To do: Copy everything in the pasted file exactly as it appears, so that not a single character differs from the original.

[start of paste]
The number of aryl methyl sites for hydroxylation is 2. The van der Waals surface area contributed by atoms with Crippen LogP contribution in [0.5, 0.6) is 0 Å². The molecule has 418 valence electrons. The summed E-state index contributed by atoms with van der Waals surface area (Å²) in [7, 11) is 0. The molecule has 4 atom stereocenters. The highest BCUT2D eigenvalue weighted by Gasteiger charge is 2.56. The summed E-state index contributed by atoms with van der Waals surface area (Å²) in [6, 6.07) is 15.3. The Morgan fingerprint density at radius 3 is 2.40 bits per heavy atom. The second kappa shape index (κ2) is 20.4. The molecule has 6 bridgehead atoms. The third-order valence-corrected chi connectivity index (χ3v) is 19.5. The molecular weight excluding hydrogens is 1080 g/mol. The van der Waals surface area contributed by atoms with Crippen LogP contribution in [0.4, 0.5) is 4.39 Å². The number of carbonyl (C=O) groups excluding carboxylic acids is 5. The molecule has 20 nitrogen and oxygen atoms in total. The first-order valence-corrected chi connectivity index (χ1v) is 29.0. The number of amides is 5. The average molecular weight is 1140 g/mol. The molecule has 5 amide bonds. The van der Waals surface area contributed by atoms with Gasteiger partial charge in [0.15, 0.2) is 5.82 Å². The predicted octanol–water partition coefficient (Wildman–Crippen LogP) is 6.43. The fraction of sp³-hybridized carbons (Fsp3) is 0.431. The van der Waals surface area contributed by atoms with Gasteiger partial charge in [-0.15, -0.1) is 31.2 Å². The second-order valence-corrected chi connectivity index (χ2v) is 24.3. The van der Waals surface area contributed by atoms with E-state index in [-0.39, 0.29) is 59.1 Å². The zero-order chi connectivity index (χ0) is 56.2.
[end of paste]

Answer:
The number of aryl methyl sites for hydroxylation is 2. The van der Waals surface area contributed by atoms with Crippen LogP contribution in [0.5, 0.6) is 0 Å². The molecule has 418 valence electrons. The summed E-state index contributed by atoms with van der Waals surface area (Å²) in [7, 11) is 0. The molecule has 4 atom stereocenters. The highest BCUT2D eigenvalue weighted by Gasteiger charge is 2.56. The summed E-state index contributed by atoms with van der Waals surface area (Å²) in [6, 6.07) is 15.3. The Morgan fingerprint density at radius 3 is 2.40 bits per heavy atom. The second kappa shape index (κ2) is 20.4. The molecule has 6 bridgehead atoms. The third-order valence-corrected chi connectivity index (χ3v) is 19.5. The molecular weight excluding hydrogens is 1080 g/mol. The van der Waals surface area contributed by atoms with Crippen LogP contribution in [0.4, 0.5) is 4.39 Å². The number of carbonyl (C=O) groups excluding carboxylic acids is 5. The molecule has 20 nitrogen and oxygen atoms in total. The first-order valence-corrected chi connectivity index (χ1v) is 29.0. The number of amides is 5. The average molecular weight is 1140 g/mol. The molecule has 5 amide bonds. The van der Waals surface area contributed by atoms with Gasteiger partial charge in [0.15, 0.2) is 5.82 Å². The predicted octanol–water partition coefficient (Wildman–Crippen LogP) is 6.43. The fraction of sp³-hybridized carbons (Fsp3) is 0.431. The van der Waals surface area contributed by atoms with Gasteiger partial charge in [-0.15, -0.1) is 31.2 Å². The second-order valence-corrected chi connectivity index (χ2v) is 24.3. The van der Waals surface area contributed by atoms with E-state index in [-0.39, 0.29) is 59.1 Å². The zero-order chi connectivity index (χ0) is 56.2.